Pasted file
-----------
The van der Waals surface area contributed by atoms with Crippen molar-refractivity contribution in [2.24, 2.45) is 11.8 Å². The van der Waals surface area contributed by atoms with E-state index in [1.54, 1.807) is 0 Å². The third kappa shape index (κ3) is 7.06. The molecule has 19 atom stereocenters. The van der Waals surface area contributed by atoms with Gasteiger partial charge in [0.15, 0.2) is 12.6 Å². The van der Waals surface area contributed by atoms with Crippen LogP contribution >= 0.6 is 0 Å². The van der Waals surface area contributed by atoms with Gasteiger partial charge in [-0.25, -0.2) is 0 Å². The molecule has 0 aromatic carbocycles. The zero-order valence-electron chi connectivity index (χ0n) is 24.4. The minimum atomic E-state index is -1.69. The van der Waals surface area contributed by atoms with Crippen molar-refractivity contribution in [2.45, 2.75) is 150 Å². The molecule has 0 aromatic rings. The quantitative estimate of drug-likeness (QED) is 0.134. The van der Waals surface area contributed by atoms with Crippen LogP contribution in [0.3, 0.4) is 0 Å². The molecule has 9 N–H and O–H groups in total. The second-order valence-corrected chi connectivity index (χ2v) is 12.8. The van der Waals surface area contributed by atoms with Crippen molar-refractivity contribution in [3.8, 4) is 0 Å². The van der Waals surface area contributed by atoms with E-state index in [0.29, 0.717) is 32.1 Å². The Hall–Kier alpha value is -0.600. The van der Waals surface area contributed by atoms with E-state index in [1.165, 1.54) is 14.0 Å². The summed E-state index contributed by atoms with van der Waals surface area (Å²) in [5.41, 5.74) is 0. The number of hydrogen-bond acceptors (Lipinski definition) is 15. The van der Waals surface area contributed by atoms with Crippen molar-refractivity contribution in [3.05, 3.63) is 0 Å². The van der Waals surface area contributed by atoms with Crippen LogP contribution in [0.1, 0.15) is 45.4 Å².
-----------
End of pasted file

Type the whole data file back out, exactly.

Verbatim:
The van der Waals surface area contributed by atoms with Crippen molar-refractivity contribution in [2.24, 2.45) is 11.8 Å². The van der Waals surface area contributed by atoms with E-state index in [1.54, 1.807) is 0 Å². The third kappa shape index (κ3) is 7.06. The molecule has 19 atom stereocenters. The van der Waals surface area contributed by atoms with Gasteiger partial charge in [0.15, 0.2) is 12.6 Å². The van der Waals surface area contributed by atoms with Crippen LogP contribution >= 0.6 is 0 Å². The van der Waals surface area contributed by atoms with Gasteiger partial charge in [-0.25, -0.2) is 0 Å². The molecule has 0 aromatic carbocycles. The zero-order valence-electron chi connectivity index (χ0n) is 24.4. The minimum atomic E-state index is -1.69. The van der Waals surface area contributed by atoms with Crippen molar-refractivity contribution in [2.45, 2.75) is 150 Å². The molecule has 0 aromatic rings. The quantitative estimate of drug-likeness (QED) is 0.134. The van der Waals surface area contributed by atoms with Crippen LogP contribution in [0.3, 0.4) is 0 Å². The molecule has 9 N–H and O–H groups in total. The second-order valence-corrected chi connectivity index (χ2v) is 12.8. The van der Waals surface area contributed by atoms with Crippen molar-refractivity contribution in [3.8, 4) is 0 Å². The van der Waals surface area contributed by atoms with E-state index in [0.29, 0.717) is 32.1 Å². The Hall–Kier alpha value is -0.600. The van der Waals surface area contributed by atoms with E-state index in [1.165, 1.54) is 14.0 Å². The summed E-state index contributed by atoms with van der Waals surface area (Å²) in [5.41, 5.74) is 0. The number of hydrogen-bond acceptors (Lipinski definition) is 15. The van der Waals surface area contributed by atoms with Crippen molar-refractivity contribution in [3.05, 3.63) is 0 Å². The van der Waals surface area contributed by atoms with Crippen LogP contribution in [0.1, 0.15) is 45.4 Å².